This book comprehensively examines post-1989 changes to the symbolic landscape of Berlin – specifically, street names, architecture, urban planning and monuments – and links these changes to concepts of contested cultural memory and national identity in Berlin and Germany in the post-Wall period. The core of the book is made up of an analysis of built space changes in the eastern half of the city before and after the Berlin Wall, flanked by an introduction to the theoretical underpinnings of the topic and a wider interpretation of the events in Berlin in relation to other geographic and historical contexts. It furthermore offers an explanatory model for the phenomenon of the “symbolic foreigner” whereby former citizens of the GDR feel disenfranchised and excluded from today’s German society.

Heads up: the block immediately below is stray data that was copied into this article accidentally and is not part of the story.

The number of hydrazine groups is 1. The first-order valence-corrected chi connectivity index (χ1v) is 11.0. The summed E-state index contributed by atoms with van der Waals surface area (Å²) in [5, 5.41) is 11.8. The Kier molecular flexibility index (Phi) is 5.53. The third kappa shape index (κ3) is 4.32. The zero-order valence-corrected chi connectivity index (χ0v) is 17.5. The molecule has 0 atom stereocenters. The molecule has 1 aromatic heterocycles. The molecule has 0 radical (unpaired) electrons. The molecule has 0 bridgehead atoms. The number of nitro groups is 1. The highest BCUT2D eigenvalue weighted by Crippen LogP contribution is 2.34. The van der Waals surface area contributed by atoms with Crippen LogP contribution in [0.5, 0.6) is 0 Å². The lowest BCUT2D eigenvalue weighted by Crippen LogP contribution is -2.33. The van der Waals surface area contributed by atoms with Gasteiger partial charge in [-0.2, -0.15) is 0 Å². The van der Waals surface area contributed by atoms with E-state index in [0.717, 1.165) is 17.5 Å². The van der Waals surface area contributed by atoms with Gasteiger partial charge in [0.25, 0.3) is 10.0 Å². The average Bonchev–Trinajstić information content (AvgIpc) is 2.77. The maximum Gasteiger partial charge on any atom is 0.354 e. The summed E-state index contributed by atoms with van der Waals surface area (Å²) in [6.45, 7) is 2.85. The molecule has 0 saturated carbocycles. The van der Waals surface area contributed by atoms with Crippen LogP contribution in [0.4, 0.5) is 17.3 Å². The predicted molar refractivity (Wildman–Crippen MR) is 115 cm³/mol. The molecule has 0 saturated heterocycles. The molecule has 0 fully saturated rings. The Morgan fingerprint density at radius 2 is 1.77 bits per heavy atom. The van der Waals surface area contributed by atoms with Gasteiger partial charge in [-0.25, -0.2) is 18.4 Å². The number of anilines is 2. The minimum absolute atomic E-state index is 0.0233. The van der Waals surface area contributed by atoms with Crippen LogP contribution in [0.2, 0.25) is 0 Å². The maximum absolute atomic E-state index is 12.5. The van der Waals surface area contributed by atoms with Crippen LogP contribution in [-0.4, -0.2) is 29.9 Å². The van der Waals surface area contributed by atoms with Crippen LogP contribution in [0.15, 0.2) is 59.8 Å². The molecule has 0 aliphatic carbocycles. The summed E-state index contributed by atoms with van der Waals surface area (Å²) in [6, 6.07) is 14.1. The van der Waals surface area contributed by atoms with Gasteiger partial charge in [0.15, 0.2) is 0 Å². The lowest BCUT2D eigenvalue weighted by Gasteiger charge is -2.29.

This book is a valuable resource for researchers, students, and also appeals to a wider, non-academic audience with an interest in both cultural memory and Berlin.
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